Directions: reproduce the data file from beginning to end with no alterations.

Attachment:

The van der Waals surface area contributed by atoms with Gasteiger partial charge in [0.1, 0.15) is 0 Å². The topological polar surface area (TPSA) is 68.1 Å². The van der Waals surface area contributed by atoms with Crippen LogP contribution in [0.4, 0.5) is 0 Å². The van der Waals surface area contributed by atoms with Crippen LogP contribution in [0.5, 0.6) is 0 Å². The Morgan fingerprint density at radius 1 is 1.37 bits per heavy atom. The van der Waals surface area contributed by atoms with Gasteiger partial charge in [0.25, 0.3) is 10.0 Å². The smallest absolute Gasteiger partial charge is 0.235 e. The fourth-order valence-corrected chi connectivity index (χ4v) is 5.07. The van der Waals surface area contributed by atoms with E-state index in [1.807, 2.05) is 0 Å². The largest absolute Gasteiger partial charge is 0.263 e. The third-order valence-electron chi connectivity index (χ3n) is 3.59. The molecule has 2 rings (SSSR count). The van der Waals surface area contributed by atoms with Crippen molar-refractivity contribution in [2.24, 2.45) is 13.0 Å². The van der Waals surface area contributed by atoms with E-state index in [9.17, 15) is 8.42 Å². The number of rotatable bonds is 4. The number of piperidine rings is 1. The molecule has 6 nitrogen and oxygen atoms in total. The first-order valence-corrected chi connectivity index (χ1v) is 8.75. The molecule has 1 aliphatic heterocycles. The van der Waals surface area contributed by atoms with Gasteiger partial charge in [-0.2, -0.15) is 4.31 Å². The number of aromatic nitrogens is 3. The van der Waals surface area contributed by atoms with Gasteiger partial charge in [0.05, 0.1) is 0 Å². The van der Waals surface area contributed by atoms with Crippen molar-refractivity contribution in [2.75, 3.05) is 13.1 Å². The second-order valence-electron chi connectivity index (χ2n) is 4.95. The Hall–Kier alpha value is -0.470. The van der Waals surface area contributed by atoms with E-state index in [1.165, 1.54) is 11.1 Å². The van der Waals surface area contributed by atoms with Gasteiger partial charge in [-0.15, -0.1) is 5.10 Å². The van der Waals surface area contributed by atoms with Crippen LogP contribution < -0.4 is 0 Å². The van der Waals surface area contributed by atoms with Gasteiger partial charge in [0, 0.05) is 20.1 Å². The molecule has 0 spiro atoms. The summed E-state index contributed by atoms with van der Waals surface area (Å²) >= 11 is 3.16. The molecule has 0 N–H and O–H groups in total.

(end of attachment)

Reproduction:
The van der Waals surface area contributed by atoms with Gasteiger partial charge in [0.1, 0.15) is 0 Å². The topological polar surface area (TPSA) is 68.1 Å². The van der Waals surface area contributed by atoms with Crippen LogP contribution in [0.4, 0.5) is 0 Å². The van der Waals surface area contributed by atoms with Crippen LogP contribution in [0.5, 0.6) is 0 Å². The Morgan fingerprint density at radius 1 is 1.37 bits per heavy atom. The van der Waals surface area contributed by atoms with Gasteiger partial charge in [0.25, 0.3) is 10.0 Å². The smallest absolute Gasteiger partial charge is 0.235 e. The fourth-order valence-corrected chi connectivity index (χ4v) is 5.07. The van der Waals surface area contributed by atoms with E-state index in [1.807, 2.05) is 0 Å². The largest absolute Gasteiger partial charge is 0.263 e. The third-order valence-electron chi connectivity index (χ3n) is 3.59. The molecule has 2 rings (SSSR count). The van der Waals surface area contributed by atoms with Crippen molar-refractivity contribution in [2.24, 2.45) is 13.0 Å². The van der Waals surface area contributed by atoms with E-state index in [9.17, 15) is 8.42 Å². The number of rotatable bonds is 4. The number of piperidine rings is 1. The molecule has 6 nitrogen and oxygen atoms in total. The first-order valence-corrected chi connectivity index (χ1v) is 8.75. The molecule has 1 aliphatic heterocycles. The van der Waals surface area contributed by atoms with Gasteiger partial charge in [-0.2, -0.15) is 4.31 Å². The number of aromatic nitrogens is 3. The van der Waals surface area contributed by atoms with Gasteiger partial charge in [0.05, 0.1) is 0 Å². The van der Waals surface area contributed by atoms with Crippen molar-refractivity contribution in [2.75, 3.05) is 13.1 Å². The second-order valence-electron chi connectivity index (χ2n) is 4.95. The Hall–Kier alpha value is -0.470. The van der Waals surface area contributed by atoms with E-state index in [1.165, 1.54) is 11.1 Å². The van der Waals surface area contributed by atoms with Gasteiger partial charge in [-0.15, -0.1) is 5.10 Å². The van der Waals surface area contributed by atoms with Crippen LogP contribution < -0.4 is 0 Å². The van der Waals surface area contributed by atoms with Gasteiger partial charge in [0, 0.05) is 20.1 Å². The molecule has 0 spiro atoms. The summed E-state index contributed by atoms with van der Waals surface area (Å²) >= 11 is 3.16. The molecule has 0 N–H and O–H groups in total.